When the caution light was turned on, Castroneves backed off, and replays are indecisive in determining who was actually leading at the time of the caution. The race never got back underway, and Tracy’s excitement at winning the race was short-lived.  Conspiracy theorists claim the IRL did not want to suffer the embarrassment of another CART winner so they gave the win to the Brazilian.

For Dario Franchitti, all three of his race victories have come under the stigma of the yellow flag. Franchitti’s breakthrough performance came in 2007, a race shortened after 166 laps due to rain and a Marco Andretti flip in the waning moments, saving Franchitti the struggle of fending off second place Scott Dixon and third place Castroneves on the restart.

Dario’s other wins at Indianapolis ended under yellow too, although his 155 laps led in 2010 and fierce battle to the final lap in 2012 left little room for debate as to the legitimacy of his successes.

Controversy and auto racing go hand in hand, but regardless of dissenting opinions on the achievements of Castroneves and Franchitti, the possibility of a fourth win is made even more remarkable based on the era in which they did it.

While open wheel racing no longer exists as the primary form of racing in America and the importance of the Indianapolis 500 has faded amongst the newest generation, the parity in the modern era is undeniable and incomparable.

In the early days of the Indy 500 it was common for no more than five cars to finish on the lead lap. In 1967, the third of A.J. Foyt’s race wins, Foyt was the only car on the lead lap, winning the event by two laps over Al Unser Sr. and the rest of the field.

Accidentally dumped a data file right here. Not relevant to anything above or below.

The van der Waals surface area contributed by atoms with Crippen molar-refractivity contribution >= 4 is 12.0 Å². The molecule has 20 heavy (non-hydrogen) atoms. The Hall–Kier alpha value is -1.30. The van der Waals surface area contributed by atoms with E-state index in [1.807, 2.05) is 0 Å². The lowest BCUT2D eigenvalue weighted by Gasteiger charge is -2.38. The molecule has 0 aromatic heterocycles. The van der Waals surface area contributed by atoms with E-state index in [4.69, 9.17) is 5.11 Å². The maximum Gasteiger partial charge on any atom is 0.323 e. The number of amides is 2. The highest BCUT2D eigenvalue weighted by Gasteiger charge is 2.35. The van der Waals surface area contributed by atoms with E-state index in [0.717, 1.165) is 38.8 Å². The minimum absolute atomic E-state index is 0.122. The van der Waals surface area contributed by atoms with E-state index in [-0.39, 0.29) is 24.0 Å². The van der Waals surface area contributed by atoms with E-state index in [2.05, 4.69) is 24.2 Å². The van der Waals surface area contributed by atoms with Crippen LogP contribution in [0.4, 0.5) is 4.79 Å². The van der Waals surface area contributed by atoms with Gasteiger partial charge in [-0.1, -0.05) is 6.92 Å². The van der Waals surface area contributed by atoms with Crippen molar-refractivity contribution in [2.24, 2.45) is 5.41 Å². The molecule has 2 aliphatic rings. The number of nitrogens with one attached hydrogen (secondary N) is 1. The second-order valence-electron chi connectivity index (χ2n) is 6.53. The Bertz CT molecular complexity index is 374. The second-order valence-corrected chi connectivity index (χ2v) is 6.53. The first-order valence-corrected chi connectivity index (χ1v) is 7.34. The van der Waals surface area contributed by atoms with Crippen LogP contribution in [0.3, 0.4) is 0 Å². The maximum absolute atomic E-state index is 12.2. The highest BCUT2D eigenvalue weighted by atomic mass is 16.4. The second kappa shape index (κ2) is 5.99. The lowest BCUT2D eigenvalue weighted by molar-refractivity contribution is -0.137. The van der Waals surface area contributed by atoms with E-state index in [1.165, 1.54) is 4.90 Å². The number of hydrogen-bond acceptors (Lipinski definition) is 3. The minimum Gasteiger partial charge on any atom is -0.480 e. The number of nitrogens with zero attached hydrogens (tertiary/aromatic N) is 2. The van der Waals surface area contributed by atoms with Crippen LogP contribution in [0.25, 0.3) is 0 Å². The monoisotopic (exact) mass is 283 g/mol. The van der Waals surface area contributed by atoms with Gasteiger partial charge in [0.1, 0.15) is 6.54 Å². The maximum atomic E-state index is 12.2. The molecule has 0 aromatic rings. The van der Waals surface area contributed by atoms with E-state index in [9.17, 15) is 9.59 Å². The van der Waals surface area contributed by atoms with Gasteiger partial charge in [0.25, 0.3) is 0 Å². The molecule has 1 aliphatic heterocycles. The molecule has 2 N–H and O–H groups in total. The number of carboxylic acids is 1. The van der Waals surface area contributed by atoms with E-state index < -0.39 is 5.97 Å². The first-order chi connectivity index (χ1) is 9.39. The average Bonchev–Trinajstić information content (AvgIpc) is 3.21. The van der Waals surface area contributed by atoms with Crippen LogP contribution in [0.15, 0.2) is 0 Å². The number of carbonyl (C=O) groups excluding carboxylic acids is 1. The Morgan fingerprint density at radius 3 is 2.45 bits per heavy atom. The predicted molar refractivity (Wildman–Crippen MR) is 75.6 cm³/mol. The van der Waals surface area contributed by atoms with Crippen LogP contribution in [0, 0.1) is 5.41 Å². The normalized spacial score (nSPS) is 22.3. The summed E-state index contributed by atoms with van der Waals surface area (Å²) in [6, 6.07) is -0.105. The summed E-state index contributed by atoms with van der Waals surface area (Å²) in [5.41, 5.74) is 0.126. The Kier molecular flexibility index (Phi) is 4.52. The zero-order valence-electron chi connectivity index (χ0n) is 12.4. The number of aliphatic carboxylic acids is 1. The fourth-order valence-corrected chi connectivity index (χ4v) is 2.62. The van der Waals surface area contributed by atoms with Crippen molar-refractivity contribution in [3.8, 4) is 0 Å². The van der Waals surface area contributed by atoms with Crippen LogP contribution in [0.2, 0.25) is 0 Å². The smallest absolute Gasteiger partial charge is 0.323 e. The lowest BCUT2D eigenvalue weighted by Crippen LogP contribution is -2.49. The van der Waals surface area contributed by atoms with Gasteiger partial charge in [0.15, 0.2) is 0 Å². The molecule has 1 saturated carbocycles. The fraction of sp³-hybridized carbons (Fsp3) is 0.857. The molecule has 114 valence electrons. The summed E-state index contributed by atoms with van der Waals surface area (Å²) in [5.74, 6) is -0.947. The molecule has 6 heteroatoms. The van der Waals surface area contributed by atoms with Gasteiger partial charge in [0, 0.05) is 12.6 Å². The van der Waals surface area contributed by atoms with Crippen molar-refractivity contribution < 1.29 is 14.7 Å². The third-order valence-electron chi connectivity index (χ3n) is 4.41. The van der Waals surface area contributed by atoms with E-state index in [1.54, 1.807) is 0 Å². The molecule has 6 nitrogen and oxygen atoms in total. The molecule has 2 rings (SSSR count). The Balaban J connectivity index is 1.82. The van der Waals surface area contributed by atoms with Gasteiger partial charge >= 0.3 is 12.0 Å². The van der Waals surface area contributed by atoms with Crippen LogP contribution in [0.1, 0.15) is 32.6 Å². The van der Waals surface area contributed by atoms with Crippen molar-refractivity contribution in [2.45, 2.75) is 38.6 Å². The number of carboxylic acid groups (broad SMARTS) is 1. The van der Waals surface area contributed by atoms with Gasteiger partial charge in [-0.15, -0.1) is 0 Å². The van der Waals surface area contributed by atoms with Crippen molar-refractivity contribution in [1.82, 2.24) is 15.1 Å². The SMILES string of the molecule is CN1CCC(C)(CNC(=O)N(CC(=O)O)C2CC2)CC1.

Rick Mears and Michael Andretti were the only cars on the lead lap in 1991, the last of Mears’ wins at The Brickyard. Compare those staggering figures to last year, when 16 cars finished on the lead lap and nearly all were capable of winning, with ten drivers leading at least one lap during the 96th running of the race.

With 2012 setting the record for lead changes in an Indy 500 and the 2013 Izod IndyCar Series season starting with some of the most entertaining street races in the history of the series, it’s clear the fierce competition and breathtaking wheel-to-wheel excitement are back and strong as ever.

As the 97th Indianapolis 500 nears the green flag, all eyes will be firmly planted on the present, but if Helio Castroneves and Dario Franchitti have any say, Sunday afternoon may become a day planted in the memories and accomplishments of the past.

PHOTO: Forrest Mellott / IndyCar.com